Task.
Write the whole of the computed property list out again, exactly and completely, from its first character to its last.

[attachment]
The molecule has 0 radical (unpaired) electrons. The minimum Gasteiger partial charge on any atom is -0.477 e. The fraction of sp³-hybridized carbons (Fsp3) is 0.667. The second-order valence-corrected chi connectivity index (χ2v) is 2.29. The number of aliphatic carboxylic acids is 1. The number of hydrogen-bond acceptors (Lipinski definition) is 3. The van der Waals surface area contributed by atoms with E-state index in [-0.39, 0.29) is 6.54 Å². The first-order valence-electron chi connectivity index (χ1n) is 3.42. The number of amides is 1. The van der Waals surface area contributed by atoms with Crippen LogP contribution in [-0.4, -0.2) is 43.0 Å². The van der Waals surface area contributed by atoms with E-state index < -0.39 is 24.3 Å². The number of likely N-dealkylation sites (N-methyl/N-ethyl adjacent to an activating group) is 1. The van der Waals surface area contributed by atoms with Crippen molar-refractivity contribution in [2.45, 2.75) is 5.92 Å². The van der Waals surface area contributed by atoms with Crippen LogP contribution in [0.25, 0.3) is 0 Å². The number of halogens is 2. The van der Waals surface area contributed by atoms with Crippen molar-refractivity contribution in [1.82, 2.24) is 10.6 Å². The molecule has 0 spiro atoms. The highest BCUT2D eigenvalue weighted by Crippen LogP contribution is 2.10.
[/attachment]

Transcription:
The molecule has 0 radical (unpaired) electrons. The minimum Gasteiger partial charge on any atom is -0.477 e. The fraction of sp³-hybridized carbons (Fsp3) is 0.667. The second-order valence-corrected chi connectivity index (χ2v) is 2.29. The number of aliphatic carboxylic acids is 1. The number of hydrogen-bond acceptors (Lipinski definition) is 3. The van der Waals surface area contributed by atoms with E-state index in [-0.39, 0.29) is 6.54 Å². The first-order valence-electron chi connectivity index (χ1n) is 3.42. The number of amides is 1. The van der Waals surface area contributed by atoms with Crippen LogP contribution in [-0.4, -0.2) is 43.0 Å². The van der Waals surface area contributed by atoms with E-state index < -0.39 is 24.3 Å². The number of likely N-dealkylation sites (N-methyl/N-ethyl adjacent to an activating group) is 1. The van der Waals surface area contributed by atoms with Crippen molar-refractivity contribution in [2.45, 2.75) is 5.92 Å². The van der Waals surface area contributed by atoms with Crippen LogP contribution in [0.25, 0.3) is 0 Å². The number of halogens is 2. The van der Waals surface area contributed by atoms with Crippen molar-refractivity contribution in [1.82, 2.24) is 10.6 Å². The molecule has 0 spiro atoms. The highest BCUT2D eigenvalue weighted by Crippen LogP contribution is 2.10.